There are, however, other good unbending options in Russian. Непреклонный (literally unbowing) is a good word to describe anyone who is steadfast and determined. Непреклонная воля (steely will) is a Good Thing, but непреклонный with regards to характер (character) is often rigid and a Bad Thing. Here is an example of that, when someone is trying to buy train tickets at a discount: С билетами ничего не получилось. Девушка в окошке была непреклонна. Очень строго, очень официально она потребовала, чтобы Юрий внёс полную стоимость билетов (It didn’t work out with the tickets. The young woman in the window was totally intransigent. She demanded severely and very officiously that Yury pay full price for them). In other cases — and other professions — this kind of personality might be just the right thing: Знаменитый и непреклонный парижский детектив берёт первый за последние 11 лет отпуск (The renowned and relentless Parisian detective is taking his first vacation in 11 years).

If you don’t like that image, you can be more specific and call someone бескомпромиссный (uncompromising). This, like all the other adjectives, is good when describing a Good Guy (think human rights activist, right-headed politician): Этот путь позволяет нам создать бескомпромиссный фильм (Taking this approach lets us make our film without compromising).

But it might not be so attractive in your ex-spouse or in-law: Он человек жесткий, абсолютно бескомпромиссный, эмоциональный (He’s hard man, emotional, with zero-tolerance for compromise).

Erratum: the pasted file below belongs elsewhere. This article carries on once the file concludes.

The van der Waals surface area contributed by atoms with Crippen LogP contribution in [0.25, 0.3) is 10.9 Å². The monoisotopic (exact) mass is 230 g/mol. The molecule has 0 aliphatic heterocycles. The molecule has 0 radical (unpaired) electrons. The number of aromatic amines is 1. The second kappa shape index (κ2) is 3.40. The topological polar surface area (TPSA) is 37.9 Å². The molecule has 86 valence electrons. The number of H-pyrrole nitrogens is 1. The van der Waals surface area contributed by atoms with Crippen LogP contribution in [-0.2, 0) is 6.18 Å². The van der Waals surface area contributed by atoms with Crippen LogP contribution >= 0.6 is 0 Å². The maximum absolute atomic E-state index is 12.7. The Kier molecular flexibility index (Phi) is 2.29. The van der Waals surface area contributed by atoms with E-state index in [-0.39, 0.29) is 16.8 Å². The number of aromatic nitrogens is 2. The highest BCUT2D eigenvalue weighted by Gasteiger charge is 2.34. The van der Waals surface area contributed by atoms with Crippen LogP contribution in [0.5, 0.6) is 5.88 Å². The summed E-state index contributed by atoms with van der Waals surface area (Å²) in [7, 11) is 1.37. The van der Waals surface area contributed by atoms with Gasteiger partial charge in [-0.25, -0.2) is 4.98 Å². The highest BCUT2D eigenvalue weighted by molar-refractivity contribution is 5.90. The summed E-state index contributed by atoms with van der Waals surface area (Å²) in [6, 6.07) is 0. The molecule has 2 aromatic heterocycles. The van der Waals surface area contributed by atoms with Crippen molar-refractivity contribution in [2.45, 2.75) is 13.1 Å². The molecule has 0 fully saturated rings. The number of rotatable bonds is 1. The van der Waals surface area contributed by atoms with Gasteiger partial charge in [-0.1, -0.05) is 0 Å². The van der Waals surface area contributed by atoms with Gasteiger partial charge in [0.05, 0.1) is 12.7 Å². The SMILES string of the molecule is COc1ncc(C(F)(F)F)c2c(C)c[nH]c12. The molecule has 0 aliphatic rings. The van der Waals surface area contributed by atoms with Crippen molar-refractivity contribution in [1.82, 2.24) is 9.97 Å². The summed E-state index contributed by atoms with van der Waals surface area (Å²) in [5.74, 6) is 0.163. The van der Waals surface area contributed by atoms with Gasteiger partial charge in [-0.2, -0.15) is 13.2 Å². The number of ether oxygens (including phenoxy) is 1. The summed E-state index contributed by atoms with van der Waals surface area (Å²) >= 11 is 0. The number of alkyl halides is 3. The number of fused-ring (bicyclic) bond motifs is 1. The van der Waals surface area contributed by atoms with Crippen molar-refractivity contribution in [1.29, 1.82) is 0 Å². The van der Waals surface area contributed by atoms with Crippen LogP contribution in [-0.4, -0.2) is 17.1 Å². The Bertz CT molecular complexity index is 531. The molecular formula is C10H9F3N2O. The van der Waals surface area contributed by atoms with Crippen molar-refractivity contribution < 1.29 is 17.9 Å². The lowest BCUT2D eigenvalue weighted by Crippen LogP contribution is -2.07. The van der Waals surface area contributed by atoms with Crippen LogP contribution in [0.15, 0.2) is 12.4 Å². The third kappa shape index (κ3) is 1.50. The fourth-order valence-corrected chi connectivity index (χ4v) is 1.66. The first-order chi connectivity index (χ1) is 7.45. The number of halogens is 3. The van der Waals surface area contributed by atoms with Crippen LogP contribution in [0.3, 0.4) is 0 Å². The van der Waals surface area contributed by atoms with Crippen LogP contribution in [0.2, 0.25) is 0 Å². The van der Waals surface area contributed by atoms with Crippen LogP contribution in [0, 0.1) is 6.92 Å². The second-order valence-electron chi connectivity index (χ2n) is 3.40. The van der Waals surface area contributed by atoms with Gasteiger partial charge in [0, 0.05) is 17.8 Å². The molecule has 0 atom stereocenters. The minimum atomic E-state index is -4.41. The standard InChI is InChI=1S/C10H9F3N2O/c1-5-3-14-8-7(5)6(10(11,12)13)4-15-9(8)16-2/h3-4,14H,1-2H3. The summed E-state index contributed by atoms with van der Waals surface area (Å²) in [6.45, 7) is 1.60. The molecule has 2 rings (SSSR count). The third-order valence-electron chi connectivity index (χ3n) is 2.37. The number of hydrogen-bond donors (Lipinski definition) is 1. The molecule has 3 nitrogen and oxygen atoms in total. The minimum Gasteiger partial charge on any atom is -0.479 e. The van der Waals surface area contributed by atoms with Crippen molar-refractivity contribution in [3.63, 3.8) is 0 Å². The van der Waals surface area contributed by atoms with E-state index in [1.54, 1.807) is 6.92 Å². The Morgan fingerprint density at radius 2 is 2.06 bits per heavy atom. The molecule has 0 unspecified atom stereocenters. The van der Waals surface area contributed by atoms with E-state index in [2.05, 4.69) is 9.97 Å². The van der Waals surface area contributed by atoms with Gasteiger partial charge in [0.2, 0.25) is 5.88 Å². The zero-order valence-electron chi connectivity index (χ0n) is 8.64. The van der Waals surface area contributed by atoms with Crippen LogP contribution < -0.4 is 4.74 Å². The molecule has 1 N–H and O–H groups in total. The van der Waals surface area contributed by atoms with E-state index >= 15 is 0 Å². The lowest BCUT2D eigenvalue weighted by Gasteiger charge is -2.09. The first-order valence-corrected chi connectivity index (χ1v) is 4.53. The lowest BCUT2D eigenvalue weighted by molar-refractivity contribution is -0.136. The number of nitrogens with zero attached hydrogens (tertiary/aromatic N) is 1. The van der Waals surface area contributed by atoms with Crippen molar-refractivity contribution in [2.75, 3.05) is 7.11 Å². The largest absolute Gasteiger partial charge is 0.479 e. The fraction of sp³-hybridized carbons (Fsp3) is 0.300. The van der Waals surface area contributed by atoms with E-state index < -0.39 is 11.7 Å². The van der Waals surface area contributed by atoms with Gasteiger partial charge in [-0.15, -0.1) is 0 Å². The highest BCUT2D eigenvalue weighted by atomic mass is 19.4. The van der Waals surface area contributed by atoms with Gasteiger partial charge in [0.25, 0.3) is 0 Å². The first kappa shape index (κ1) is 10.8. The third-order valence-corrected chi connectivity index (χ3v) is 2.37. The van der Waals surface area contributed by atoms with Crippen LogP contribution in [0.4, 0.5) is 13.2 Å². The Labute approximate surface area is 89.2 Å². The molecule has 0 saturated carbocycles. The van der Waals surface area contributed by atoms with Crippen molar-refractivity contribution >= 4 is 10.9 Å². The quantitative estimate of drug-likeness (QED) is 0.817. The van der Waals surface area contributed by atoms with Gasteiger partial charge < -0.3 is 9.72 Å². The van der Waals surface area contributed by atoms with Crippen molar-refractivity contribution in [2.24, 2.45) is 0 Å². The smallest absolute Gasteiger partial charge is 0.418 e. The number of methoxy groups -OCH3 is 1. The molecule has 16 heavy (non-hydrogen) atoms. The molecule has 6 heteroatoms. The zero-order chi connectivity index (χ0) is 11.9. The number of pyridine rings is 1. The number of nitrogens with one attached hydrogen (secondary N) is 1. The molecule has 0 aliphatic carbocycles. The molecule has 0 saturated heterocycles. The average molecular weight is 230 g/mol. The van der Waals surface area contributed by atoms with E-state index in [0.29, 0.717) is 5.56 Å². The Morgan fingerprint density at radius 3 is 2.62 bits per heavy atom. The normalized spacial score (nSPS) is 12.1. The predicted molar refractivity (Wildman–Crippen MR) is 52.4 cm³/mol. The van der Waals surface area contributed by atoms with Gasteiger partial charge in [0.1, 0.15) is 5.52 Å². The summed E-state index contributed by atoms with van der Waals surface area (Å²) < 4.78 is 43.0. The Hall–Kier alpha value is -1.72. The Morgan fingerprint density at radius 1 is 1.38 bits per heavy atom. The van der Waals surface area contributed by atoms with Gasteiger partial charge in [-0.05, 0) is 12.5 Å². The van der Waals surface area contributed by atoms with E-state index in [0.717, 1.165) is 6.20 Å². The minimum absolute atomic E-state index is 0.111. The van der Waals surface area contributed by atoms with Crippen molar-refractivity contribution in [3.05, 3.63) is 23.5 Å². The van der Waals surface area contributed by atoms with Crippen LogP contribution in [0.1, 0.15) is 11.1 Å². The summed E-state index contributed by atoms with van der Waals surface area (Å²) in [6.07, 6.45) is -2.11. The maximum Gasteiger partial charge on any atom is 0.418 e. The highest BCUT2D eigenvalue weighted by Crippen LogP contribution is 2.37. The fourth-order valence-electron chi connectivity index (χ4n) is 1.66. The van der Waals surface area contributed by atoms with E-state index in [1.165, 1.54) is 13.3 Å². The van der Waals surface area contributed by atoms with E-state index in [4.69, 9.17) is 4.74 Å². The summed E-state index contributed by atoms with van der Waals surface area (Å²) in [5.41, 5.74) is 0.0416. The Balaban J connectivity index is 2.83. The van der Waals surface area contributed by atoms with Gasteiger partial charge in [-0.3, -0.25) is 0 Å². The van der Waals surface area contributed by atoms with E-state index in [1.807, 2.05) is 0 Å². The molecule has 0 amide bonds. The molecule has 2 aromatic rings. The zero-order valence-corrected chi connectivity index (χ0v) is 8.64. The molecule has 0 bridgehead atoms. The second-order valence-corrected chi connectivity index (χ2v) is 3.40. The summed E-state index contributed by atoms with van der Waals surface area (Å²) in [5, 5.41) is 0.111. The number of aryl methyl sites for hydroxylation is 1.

But why not make life a bit easier? Стойкий is a good word — hardy, solid, something that can stand up to high winds. With things, стойкий often means something that is long-lasting or resilient. Однажды переболев ротавирусной инфекцией, человек получает стойкий иммунитет (After one rotavirus infection, a person has long-lasting immunity). Несмотря на стойкий интерес к русской истории, сам он историком себя не считал (Despite his enduring interest in Russian history, he didn’t consider himself a historian).

With people, it can be someone who can stand up to dirty tricks and cheap shots. Here is the apotheosis of стойкости: У Штирлица в исполнении Тихонова стальные нервы, стойкая выдержка и отличный интеллект (Stierlitz as portrayed by Tikhonov has nerves of steel, unwavering self-possession and a sharp mind). Вы стойкий человек, который лишь закаляется от трудностей (You are a resilient person, only hardened by difficulties). Он стойкий противник такого рода санкций (He is a staunch opponent of sanctions of this sort).

With feelings, стойкий might mean strong or unshakable. Sometimes it’s a bad feeling: Есть стойкое ощущение, что инициативы последних лет, связанные с “ускоренным” развитием Дальнего Востока, рождаются в каком-то изолированном от реального мира московском кабинете, где нет даже карты России (I can’t shake the feeling that the recent initiatives to “accelerate” development in the Far East are dreamed up in some Moscow office that is cut off from the real world and where there aren’t even any maps of Russia).

But sometimes it’s good: Где-то внутри было стойкое ощущение, что вот теперь все именно так, как и должно быть (Somewhere deep inside I had a strong feeling that now everything was exactly as it should be).

Now that’s a kind of long-lasting, strong, resilient, unmitigated feeling one wants.